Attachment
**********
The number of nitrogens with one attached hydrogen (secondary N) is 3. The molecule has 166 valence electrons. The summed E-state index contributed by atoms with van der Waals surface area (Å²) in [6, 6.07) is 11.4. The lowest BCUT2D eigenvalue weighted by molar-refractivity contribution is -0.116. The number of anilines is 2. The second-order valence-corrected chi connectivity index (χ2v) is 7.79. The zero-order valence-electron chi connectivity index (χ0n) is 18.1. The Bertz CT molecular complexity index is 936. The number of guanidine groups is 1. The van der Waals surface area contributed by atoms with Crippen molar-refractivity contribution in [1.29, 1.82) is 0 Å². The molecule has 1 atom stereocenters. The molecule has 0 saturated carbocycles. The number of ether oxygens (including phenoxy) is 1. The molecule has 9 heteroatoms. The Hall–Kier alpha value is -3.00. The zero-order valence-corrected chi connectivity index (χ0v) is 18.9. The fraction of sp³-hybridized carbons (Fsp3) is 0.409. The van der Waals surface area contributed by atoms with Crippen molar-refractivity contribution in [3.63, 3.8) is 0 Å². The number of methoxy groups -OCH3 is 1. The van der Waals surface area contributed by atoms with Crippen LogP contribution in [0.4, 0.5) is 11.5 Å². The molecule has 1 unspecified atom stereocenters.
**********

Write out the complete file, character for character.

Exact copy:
The number of nitrogens with one attached hydrogen (secondary N) is 3. The molecule has 166 valence electrons. The summed E-state index contributed by atoms with van der Waals surface area (Å²) in [6, 6.07) is 11.4. The lowest BCUT2D eigenvalue weighted by molar-refractivity contribution is -0.116. The number of anilines is 2. The second-order valence-corrected chi connectivity index (χ2v) is 7.79. The zero-order valence-electron chi connectivity index (χ0n) is 18.1. The Bertz CT molecular complexity index is 936. The number of guanidine groups is 1. The van der Waals surface area contributed by atoms with Crippen molar-refractivity contribution in [1.29, 1.82) is 0 Å². The molecule has 1 atom stereocenters. The molecule has 0 saturated carbocycles. The number of ether oxygens (including phenoxy) is 1. The molecule has 9 heteroatoms. The Hall–Kier alpha value is -3.00. The zero-order valence-corrected chi connectivity index (χ0v) is 18.9. The fraction of sp³-hybridized carbons (Fsp3) is 0.409. The van der Waals surface area contributed by atoms with Crippen molar-refractivity contribution in [3.63, 3.8) is 0 Å². The number of methoxy groups -OCH3 is 1. The van der Waals surface area contributed by atoms with Crippen LogP contribution in [0.4, 0.5) is 11.5 Å². The molecule has 1 unspecified atom stereocenters.